“Refugees are very depressed. It is common to see women crying in the camp, to see young men collapsing. It's due to the slowness of the procedure they have to go through,” Fatma Mustafa tells The Local.
Fatma, a 31-year-old Syrian refugee who arrived in Germany in early August, is referring to the German asylum application process which faces the longest backlog in Europe.
But without residency permits the state seems to do nothing for refugees other than house and feed them.
The camp has not organized a single German lesson for her family, the mother of three from Damascus says. Nor have they had any advice on how they can access the job market if their application is granted.
Instead they are moved from camp to camp, making it impossible for her children to settle. In two months they have been rehoused four times.
There is no access to psychological treatment – despite a near-fatal journey from Syria which left Fatma's children suffering nightmares.
At the one camp where she knew of a complaints system it was as good as useless, she says.
'Some take too much, others are left with nothing'
Before fleeing from government bombardment in Syria, Fatma was a school director and hoped that in Germany – the country she set her sights on before she left the Middle East – she would quickly be able to stand on her own two feet.
But while she waits for the cogs of government bureaucracy to grind into gear, Fatma has holed herself up in her camp outside Stuttgart. Rumours of a racist attack on a Syrian man from a neighbouring camp have made her afraid to go outside. The looks she gets on the street are hostile.
The atmosphere inside the camp is little better.
“There is clear tension. The different nationalities hate each other and you can see it in everyday life.”
Lack of proper hygiene only increases tension, as does the chaotic distribution of donations.
“Some people take far more [of the donated clothes and toys] than they need, leaving others with nothing.”
Fatma's brother Khaled, who escaped Syria for Sweden in 2012 and played a role in saving her life as she crossed by boat into Europe, tells the Local that German bureaucracy kills refugees' ambition.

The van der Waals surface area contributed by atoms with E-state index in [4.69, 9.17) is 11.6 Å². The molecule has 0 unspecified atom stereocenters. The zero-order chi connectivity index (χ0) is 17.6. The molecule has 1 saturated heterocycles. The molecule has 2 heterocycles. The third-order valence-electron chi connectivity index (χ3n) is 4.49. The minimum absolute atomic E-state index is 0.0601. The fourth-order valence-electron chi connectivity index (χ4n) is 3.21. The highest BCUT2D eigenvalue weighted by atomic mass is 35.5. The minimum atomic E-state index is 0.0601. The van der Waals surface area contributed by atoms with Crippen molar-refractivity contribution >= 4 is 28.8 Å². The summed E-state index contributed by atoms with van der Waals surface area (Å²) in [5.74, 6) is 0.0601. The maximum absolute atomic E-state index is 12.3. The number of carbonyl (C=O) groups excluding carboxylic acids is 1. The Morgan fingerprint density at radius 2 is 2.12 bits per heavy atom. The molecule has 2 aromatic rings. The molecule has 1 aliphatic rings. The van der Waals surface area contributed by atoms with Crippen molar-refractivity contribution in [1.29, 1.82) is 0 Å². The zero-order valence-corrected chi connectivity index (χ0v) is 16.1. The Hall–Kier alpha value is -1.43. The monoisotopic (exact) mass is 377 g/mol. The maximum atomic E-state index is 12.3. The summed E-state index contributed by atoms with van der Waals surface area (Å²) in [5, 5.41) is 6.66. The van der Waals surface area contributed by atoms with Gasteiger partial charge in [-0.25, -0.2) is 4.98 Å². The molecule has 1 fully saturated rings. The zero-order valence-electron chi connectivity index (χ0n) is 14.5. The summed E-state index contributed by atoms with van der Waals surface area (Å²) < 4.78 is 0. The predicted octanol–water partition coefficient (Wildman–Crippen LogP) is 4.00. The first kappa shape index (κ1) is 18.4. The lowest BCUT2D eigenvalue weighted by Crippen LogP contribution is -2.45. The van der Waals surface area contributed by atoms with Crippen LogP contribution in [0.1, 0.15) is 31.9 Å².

“It is like taking somebody who can walk and making them sit in a wheelchair,” he says. “Especially for Syrians, who are highly educated.”
Khaled's experience in Sweden makes the comparison all the more sour.
“The Swedish system is much more efficient. They help you contribute. After one year I had a job. Now I have my own company.”
Fatma's children: (right to left) Mohamad, Laureen and Leen. Private photo.
A life saving text
That Fatma even arrived in Germany is a small miracle.
In early July she was sitting in a rubber boat in the eastern Mediterranean.
The lights of an unknown Greek island – her hoped-for entry point into Europe – were far away on the horizon. The boat was overcrowded, the engine had stopped working, and the sea was getting ever rougher.
As the boat began to take on water, Fatma sent an SMS to her brother in Sweden. It read: “Help we're sinking. Call the coast guard quickly.”
Khaled could barely sleep. He knew that his siter and her family were on their way to Europe, but until this point he wasn't sure if Fatma – who has a phobia of water – would go through with the dangerous sea crossing.
“When I received the message I freaked out,” he says.
A few minutes later she called him up, pleading with him to help.
“I could hear screaming in the background – my sister was lifting her children up to keep them out of the water,” Khaled recalls.
After trying, and failing, to enlist the help of the Greek coast guard, Khaled called Swedish emergency services who, with the help of the international police, set about tracking down the sinking boat.
“There was panic on the boat,” Fatma recalls the scene. “People were screaming, the little girls were crying – even now they have nightmares about it. And some people were trying to balance the boat to stop more waves getting in.”
Thousands of kilometres away in Sweden, Khaled had no idea whether the boat would be tracked down in time.
“I kept having horrible images of her drowning, of the boat sinking,” he says.
For Fatma the first glimmer of hope came when the Greek coast guard called her phone. They called a further four times, using her phone signal to track down the stricken vessel.
It took less than an hour for the coast guard to find them. But half an hour more, Fatma says, and it would have been too late.
“I started crying with euphoria [when the coast guard arrived]. I felt God had given me a second life. And I knew my children would be safe.”
But this wasn't the only danger Fatma's family faced after they left the bombed out Yarmouk district of Damascus in July.
Near Hama in central Syria they were taken hostage by a militia, which beat her husband until they paid for their release.
After reaching Europe, smugglers packed them into the back of a truck with dozens of other people for two hours, and they were so starved of oxygen that their bodies began to go numb.
A better future
“We left our countries because we were forced to,” Fatma says.
“I don't think the situation in Syria will be solved, even in ten years. I wanted to start a new life and give my children a better future.”
But for Khaled returning home remains a dream, even if a distant one.
“I couldn't go back if [Syrian president Bashar] Assad was still in charge. But of course I would rather go back to where I was born and contribute there,” he says.
“People have to understand that we didn't leave because we wanted to find jobs here. We were faced with two options – either you die there or you try and find safety.”